Weeds were growing up through the iron rails, survivors in a world that took no live prisoners. Doesn’t matter how many times you pull a weed, if you don’t get the root, it’s like ‘right back at you, pal’, and there it is, in your face, strangling everything that’s growing on its turf.

    I’d been the weed in Sandi’s life. I wouldn’t leave her alone, wouldn’t just let her be, let her do her life the way she wanted. “I’ll always be there,” I told her.

    That night, right there on the tracks, she’d shot back at me, “You’re always there, like a bad rash.”

    Turned out she was pregnant, planning on leaving town with Alec, a guy she barely knew. And no, eight months isn’t enough time to decide who you’re going to marry. With two ex-wives, I should know. But the way it turned out, seems like I didn’t know anything.

    After Sandi went to bed, I paid Alec a visit. I love my little sister, so I didn’t touch him. I just talked, made him see reason; made him see how if he stayed in town, I’d have to cut him into pieces, feed him to my fish.

    Next day he was gone, and Sandi was in my face, calling me names I didn’t think a girl like her would even know. When she went running out the back door, down to the lake, I did what I should have done in the first place; I just let her go.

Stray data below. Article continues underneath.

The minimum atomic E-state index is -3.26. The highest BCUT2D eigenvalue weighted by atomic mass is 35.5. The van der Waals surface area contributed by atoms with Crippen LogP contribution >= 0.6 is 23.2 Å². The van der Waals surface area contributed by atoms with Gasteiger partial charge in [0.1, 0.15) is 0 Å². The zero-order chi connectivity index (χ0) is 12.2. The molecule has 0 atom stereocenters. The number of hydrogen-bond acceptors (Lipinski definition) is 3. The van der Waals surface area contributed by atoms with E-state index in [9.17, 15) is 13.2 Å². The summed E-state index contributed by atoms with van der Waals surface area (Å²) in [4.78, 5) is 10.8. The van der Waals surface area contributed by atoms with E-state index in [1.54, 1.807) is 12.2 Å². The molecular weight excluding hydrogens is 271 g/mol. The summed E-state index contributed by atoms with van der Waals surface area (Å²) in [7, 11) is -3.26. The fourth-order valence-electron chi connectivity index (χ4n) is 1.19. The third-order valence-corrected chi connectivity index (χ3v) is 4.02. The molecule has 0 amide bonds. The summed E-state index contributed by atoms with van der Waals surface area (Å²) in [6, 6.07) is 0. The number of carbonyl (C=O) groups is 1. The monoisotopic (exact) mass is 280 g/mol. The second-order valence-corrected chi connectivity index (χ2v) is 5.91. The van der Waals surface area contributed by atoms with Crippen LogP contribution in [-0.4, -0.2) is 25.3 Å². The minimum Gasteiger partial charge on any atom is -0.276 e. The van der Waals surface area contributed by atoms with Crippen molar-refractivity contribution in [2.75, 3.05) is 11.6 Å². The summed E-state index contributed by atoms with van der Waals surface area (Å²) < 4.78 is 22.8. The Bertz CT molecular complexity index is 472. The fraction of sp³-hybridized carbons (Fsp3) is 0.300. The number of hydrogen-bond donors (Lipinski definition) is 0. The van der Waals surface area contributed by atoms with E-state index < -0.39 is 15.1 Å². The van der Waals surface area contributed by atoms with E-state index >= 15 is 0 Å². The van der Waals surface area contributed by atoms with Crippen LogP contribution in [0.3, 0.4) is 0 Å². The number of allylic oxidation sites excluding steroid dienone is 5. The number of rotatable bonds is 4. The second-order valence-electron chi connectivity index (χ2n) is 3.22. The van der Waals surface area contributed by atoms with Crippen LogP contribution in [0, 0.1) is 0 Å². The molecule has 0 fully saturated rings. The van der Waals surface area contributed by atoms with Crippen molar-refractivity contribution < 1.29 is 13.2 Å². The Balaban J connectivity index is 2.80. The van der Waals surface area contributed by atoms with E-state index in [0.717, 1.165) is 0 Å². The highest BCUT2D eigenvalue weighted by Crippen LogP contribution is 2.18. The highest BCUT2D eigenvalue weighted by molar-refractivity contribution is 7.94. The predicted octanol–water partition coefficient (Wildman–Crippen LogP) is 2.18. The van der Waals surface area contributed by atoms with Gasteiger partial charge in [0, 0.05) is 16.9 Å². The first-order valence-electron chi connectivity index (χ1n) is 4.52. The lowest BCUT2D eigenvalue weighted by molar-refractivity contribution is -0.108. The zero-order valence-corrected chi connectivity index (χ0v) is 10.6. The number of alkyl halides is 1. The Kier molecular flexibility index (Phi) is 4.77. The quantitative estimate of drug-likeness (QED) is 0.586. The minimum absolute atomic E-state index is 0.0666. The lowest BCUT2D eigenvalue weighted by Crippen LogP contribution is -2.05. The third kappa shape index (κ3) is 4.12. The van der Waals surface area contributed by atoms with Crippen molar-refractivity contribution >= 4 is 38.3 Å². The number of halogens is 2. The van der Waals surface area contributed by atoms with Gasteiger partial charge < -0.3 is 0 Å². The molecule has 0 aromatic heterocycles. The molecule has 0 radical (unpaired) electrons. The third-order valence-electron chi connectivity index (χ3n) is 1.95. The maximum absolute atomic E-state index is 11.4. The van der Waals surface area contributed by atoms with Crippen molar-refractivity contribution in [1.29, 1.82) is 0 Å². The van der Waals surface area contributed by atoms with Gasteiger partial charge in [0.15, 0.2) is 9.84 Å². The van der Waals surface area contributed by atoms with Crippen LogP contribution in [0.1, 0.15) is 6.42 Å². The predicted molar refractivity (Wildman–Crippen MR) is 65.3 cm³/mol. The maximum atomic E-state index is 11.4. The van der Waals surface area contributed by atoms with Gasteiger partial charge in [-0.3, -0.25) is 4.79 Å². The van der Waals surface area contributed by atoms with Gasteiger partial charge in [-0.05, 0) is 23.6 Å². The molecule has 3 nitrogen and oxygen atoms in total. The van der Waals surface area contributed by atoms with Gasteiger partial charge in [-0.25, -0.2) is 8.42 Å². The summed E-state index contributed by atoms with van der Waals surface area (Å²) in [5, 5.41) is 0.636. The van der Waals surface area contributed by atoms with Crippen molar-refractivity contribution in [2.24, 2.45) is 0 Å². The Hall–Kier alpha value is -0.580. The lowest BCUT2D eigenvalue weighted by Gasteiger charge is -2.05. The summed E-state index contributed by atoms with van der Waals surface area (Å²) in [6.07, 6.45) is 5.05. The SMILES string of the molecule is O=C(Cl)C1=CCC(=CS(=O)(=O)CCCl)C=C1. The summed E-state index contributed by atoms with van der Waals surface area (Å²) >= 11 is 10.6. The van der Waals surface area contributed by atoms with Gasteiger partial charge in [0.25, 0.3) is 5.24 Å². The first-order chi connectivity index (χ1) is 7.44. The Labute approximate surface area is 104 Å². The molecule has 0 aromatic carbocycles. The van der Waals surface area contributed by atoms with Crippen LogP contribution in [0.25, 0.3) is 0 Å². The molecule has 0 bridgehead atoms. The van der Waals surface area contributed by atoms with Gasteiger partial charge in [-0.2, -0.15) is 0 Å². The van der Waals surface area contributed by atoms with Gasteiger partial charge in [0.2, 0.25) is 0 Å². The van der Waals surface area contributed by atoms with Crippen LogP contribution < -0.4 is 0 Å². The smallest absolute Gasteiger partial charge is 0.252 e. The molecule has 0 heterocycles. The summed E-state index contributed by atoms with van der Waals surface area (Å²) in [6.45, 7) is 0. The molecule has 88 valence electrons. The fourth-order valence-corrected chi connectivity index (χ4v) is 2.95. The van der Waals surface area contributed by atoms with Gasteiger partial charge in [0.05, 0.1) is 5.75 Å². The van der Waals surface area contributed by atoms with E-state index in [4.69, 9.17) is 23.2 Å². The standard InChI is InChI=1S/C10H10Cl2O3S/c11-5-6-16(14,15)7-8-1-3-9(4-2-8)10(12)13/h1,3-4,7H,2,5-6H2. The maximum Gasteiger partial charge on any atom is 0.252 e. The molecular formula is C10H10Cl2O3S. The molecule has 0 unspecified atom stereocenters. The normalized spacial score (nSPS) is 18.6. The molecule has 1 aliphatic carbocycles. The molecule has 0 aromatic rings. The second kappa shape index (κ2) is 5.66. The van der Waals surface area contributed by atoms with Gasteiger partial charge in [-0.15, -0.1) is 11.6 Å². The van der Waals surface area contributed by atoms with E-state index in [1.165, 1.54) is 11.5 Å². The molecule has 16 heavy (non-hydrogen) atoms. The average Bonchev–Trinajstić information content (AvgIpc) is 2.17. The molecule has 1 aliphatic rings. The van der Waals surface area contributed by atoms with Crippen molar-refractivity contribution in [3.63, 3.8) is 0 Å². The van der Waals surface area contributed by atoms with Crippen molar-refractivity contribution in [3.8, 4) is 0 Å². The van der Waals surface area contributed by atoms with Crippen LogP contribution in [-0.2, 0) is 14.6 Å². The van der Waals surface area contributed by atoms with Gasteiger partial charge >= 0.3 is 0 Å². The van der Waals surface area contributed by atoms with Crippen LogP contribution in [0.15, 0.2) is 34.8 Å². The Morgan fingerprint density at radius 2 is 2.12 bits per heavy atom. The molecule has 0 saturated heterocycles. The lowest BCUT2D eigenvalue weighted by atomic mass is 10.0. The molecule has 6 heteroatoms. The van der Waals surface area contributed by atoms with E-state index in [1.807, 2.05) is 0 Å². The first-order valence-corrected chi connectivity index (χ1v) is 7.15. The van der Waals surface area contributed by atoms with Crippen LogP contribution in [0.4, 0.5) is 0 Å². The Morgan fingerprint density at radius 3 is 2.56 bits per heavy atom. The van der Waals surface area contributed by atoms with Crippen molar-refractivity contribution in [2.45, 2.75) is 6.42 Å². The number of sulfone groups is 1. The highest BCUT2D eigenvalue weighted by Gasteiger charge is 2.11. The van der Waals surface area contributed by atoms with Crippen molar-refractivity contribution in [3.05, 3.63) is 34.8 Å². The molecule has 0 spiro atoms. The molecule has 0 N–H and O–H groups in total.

She came back, moped around my house for days that stretched into slow summer months. The more round she got, the less she talked to me, always swung her belly at me like some kind of accusation.

    They said she walked down to the lake, got too close to the water, slipped and couldn’t get out, on account of being so pregnant. I know better. I killed my little sister, sure as if I’d been standing there holding her head down.

    I backed off the tracks, glanced in the rearview mirror, and there she was, in my backseat, wet and pale, hands on her round belly.

    “Payback.” Sandi’s dead eyes met mine. “I’m starting with the man in the mirror.”

  5. Dorraine

    Love the creativity in this prompt, Zac! Hope I’m not too late in posting.

    Whiskey for my men and beer for my horses-and it burns, burns, burns, the ring of fire, the ring of fire.

    “Whiskey for my men and beer for my horses! Come on, girls, that’s how it’s done in Bandera, Texas,” shouted Mack Roberts.